When content creators and writers are on the hunt for a writing app, they are especially looking for apps that help them realizing their writing projects. Talers has a core focus on exactly that. With a modern, intuitive, and collaborative word processor, Talers is a great app for both young creators and experienced writers and authors. Whenever you would like to start a new writing project, Talers is here helping you to unleash your creativity. Create as many text files as necessary and sort them inside customizable folders. Talers will keep up, so you can keep writing. While you are writing, Talers will detect spellings as well as grammar and style mistakes and suggests alternatives. This is one of three key points where Talers will assist you in order to provide the best support for writers. Talers goes over your work again and again. Compared to other grammar and spelling tools, Talers explains the errors and suggests alternatives at the same time. You only need a couple of clicks to go back over a document and make it ready for publishing.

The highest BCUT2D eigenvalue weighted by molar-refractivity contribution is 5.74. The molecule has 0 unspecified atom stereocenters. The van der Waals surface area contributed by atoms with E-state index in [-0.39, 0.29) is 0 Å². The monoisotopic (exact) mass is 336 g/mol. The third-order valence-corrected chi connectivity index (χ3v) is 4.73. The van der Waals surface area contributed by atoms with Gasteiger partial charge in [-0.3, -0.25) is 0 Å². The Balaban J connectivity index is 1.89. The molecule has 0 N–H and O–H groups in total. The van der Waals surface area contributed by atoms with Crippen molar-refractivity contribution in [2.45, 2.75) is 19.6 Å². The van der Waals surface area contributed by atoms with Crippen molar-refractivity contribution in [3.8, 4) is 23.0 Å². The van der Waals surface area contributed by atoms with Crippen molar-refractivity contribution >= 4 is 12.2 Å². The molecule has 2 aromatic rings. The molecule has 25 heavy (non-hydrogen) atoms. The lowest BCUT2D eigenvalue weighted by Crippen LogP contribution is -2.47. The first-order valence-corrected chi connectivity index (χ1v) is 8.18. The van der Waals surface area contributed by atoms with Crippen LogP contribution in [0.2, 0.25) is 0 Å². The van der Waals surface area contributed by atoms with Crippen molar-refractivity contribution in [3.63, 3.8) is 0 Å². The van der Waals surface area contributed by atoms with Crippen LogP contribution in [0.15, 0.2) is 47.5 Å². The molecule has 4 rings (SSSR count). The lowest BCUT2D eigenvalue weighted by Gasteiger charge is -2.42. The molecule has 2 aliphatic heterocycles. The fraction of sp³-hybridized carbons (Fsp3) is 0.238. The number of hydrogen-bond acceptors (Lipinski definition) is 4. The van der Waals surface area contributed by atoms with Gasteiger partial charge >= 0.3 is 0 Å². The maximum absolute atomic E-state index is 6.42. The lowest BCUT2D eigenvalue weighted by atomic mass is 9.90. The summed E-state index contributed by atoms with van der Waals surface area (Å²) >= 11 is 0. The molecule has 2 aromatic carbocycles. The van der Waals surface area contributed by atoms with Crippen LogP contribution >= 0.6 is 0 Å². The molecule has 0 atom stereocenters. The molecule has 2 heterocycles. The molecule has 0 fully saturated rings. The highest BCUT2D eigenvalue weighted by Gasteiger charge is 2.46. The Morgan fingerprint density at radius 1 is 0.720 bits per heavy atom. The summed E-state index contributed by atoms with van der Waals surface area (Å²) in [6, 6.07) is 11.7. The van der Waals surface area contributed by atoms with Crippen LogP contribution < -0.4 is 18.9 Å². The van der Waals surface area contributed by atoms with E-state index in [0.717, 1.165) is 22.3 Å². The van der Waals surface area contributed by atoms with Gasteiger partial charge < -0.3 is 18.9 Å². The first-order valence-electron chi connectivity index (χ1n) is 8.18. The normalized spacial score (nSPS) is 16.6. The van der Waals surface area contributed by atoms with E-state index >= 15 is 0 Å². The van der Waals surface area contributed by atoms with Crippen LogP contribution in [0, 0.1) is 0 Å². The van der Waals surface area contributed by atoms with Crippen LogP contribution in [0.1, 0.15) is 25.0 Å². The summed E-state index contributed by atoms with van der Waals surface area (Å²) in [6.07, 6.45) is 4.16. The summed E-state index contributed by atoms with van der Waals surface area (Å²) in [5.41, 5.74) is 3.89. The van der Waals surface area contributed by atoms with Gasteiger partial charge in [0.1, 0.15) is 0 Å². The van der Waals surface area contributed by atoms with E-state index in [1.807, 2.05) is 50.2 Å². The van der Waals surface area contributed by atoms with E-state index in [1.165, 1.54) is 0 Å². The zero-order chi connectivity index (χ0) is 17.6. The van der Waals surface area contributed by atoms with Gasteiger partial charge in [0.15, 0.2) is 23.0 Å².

Talers also has a built-in dictionary based on public Wikimedia data, which is directly accessible within the app. Just select a word to see its definition and synonyms. This lets you browse through the words, learn new ones along the way, and find the ones you were missing. With a feature like this, Talers becomes one of the very few writing apps that enrich your knowledge and improve your writing. The second keypoint where Talers shine is when it comes to the rendering of your documents and writings. Talers formatting options follow modern design standards, so you can be sure that it always renders an airy and readable document. If you want to customize the look of your documents, Talers lets you define your own paragraph styles and reuse them over and over again.